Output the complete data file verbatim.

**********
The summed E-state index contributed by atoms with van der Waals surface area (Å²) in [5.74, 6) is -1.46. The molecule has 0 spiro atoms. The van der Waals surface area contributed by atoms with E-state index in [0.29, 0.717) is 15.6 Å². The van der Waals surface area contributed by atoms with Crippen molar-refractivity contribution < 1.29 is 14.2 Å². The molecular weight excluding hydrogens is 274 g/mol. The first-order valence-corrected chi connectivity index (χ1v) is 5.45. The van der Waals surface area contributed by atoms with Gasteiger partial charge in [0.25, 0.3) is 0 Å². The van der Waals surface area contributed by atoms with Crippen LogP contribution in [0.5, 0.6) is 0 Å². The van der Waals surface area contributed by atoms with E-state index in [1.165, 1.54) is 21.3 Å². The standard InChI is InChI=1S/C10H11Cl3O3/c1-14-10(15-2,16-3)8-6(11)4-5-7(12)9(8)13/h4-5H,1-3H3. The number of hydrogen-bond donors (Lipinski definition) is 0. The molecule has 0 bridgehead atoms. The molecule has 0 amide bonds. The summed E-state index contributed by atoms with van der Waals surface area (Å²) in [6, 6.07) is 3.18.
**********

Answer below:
The summed E-state index contributed by atoms with van der Waals surface area (Å²) in [5.74, 6) is -1.46. The molecule has 0 spiro atoms. The van der Waals surface area contributed by atoms with E-state index in [0.29, 0.717) is 15.6 Å². The van der Waals surface area contributed by atoms with Crippen molar-refractivity contribution < 1.29 is 14.2 Å². The molecular weight excluding hydrogens is 274 g/mol. The first-order valence-corrected chi connectivity index (χ1v) is 5.45. The van der Waals surface area contributed by atoms with Gasteiger partial charge in [0.25, 0.3) is 0 Å². The van der Waals surface area contributed by atoms with Crippen LogP contribution in [0.5, 0.6) is 0 Å². The van der Waals surface area contributed by atoms with E-state index in [1.165, 1.54) is 21.3 Å². The standard InChI is InChI=1S/C10H11Cl3O3/c1-14-10(15-2,16-3)8-6(11)4-5-7(12)9(8)13/h4-5H,1-3H3. The number of hydrogen-bond donors (Lipinski definition) is 0. The molecule has 0 bridgehead atoms. The molecule has 0 amide bonds. The summed E-state index contributed by atoms with van der Waals surface area (Å²) in [6, 6.07) is 3.18.